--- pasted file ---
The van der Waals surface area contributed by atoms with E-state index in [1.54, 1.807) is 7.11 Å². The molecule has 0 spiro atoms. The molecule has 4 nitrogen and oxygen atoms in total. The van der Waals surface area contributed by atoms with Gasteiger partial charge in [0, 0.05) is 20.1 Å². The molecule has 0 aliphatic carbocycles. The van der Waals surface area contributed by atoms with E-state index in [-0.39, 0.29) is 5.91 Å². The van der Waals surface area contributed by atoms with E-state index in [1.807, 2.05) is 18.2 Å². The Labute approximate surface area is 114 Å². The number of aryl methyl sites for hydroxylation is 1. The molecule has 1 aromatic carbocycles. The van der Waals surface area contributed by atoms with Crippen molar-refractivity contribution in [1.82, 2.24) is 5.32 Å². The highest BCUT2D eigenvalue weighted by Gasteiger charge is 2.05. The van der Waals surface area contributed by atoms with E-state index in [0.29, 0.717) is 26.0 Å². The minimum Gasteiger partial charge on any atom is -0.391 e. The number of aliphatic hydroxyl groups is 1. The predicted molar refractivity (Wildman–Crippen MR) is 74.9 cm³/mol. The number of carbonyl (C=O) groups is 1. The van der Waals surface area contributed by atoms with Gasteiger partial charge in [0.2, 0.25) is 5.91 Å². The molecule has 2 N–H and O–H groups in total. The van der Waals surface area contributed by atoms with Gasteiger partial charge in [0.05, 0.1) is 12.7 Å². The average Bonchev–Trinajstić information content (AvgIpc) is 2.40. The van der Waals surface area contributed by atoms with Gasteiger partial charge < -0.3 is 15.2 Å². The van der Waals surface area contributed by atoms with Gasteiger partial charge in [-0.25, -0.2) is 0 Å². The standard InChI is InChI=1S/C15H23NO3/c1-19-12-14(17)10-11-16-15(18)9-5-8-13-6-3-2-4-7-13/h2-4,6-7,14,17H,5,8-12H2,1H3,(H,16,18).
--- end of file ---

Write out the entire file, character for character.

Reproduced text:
The van der Waals surface area contributed by atoms with E-state index in [1.54, 1.807) is 7.11 Å². The molecule has 0 spiro atoms. The molecule has 4 nitrogen and oxygen atoms in total. The van der Waals surface area contributed by atoms with Gasteiger partial charge in [0, 0.05) is 20.1 Å². The molecule has 0 aliphatic carbocycles. The van der Waals surface area contributed by atoms with E-state index in [-0.39, 0.29) is 5.91 Å². The van der Waals surface area contributed by atoms with E-state index in [1.807, 2.05) is 18.2 Å². The Labute approximate surface area is 114 Å². The number of aryl methyl sites for hydroxylation is 1. The molecule has 1 aromatic carbocycles. The van der Waals surface area contributed by atoms with Crippen molar-refractivity contribution in [1.82, 2.24) is 5.32 Å². The highest BCUT2D eigenvalue weighted by Gasteiger charge is 2.05. The van der Waals surface area contributed by atoms with E-state index in [0.29, 0.717) is 26.0 Å². The minimum Gasteiger partial charge on any atom is -0.391 e. The number of aliphatic hydroxyl groups is 1. The predicted molar refractivity (Wildman–Crippen MR) is 74.9 cm³/mol. The number of carbonyl (C=O) groups is 1. The van der Waals surface area contributed by atoms with Gasteiger partial charge in [0.2, 0.25) is 5.91 Å². The molecule has 2 N–H and O–H groups in total. The van der Waals surface area contributed by atoms with Gasteiger partial charge in [0.05, 0.1) is 12.7 Å². The average Bonchev–Trinajstić information content (AvgIpc) is 2.40. The van der Waals surface area contributed by atoms with Gasteiger partial charge < -0.3 is 15.2 Å². The van der Waals surface area contributed by atoms with Gasteiger partial charge in [-0.25, -0.2) is 0 Å². The standard InChI is InChI=1S/C15H23NO3/c1-19-12-14(17)10-11-16-15(18)9-5-8-13-6-3-2-4-7-13/h2-4,6-7,14,17H,5,8-12H2,1H3,(H,16,18).